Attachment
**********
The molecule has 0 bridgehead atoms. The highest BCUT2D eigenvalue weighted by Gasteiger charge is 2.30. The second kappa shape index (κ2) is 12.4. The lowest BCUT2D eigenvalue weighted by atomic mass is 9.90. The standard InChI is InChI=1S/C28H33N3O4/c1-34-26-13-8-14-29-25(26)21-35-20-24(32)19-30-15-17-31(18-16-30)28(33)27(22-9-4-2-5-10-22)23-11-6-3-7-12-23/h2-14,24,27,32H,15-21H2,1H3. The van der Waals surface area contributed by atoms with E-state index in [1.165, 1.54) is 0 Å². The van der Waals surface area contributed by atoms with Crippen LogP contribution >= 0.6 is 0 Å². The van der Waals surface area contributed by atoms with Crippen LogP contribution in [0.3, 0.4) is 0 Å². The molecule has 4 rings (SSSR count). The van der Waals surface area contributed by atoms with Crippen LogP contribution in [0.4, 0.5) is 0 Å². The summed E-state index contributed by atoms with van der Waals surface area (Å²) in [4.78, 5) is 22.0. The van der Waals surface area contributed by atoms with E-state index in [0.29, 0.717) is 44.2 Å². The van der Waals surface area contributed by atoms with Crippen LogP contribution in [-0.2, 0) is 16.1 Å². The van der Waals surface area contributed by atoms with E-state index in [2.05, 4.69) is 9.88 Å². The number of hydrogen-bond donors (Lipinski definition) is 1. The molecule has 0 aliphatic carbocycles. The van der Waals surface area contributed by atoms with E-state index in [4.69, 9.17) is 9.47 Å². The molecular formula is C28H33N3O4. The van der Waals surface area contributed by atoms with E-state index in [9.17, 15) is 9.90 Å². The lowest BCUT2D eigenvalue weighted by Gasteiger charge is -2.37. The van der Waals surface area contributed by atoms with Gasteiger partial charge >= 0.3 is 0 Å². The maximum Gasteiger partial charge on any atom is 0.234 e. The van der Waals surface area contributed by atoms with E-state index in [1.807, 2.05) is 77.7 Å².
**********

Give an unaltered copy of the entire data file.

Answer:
The molecule has 0 bridgehead atoms. The highest BCUT2D eigenvalue weighted by Gasteiger charge is 2.30. The second kappa shape index (κ2) is 12.4. The lowest BCUT2D eigenvalue weighted by atomic mass is 9.90. The standard InChI is InChI=1S/C28H33N3O4/c1-34-26-13-8-14-29-25(26)21-35-20-24(32)19-30-15-17-31(18-16-30)28(33)27(22-9-4-2-5-10-22)23-11-6-3-7-12-23/h2-14,24,27,32H,15-21H2,1H3. The van der Waals surface area contributed by atoms with E-state index in [1.165, 1.54) is 0 Å². The van der Waals surface area contributed by atoms with Crippen LogP contribution >= 0.6 is 0 Å². The van der Waals surface area contributed by atoms with Crippen LogP contribution in [0.3, 0.4) is 0 Å². The molecule has 4 rings (SSSR count). The van der Waals surface area contributed by atoms with Crippen LogP contribution in [0.4, 0.5) is 0 Å². The summed E-state index contributed by atoms with van der Waals surface area (Å²) in [4.78, 5) is 22.0. The van der Waals surface area contributed by atoms with E-state index in [0.29, 0.717) is 44.2 Å². The van der Waals surface area contributed by atoms with Crippen LogP contribution in [-0.2, 0) is 16.1 Å². The van der Waals surface area contributed by atoms with E-state index in [2.05, 4.69) is 9.88 Å². The number of hydrogen-bond donors (Lipinski definition) is 1. The molecule has 0 aliphatic carbocycles. The van der Waals surface area contributed by atoms with E-state index in [4.69, 9.17) is 9.47 Å². The molecular formula is C28H33N3O4. The van der Waals surface area contributed by atoms with E-state index in [9.17, 15) is 9.90 Å². The lowest BCUT2D eigenvalue weighted by Gasteiger charge is -2.37. The van der Waals surface area contributed by atoms with Gasteiger partial charge >= 0.3 is 0 Å². The maximum Gasteiger partial charge on any atom is 0.234 e. The van der Waals surface area contributed by atoms with E-state index in [1.807, 2.05) is 77.7 Å².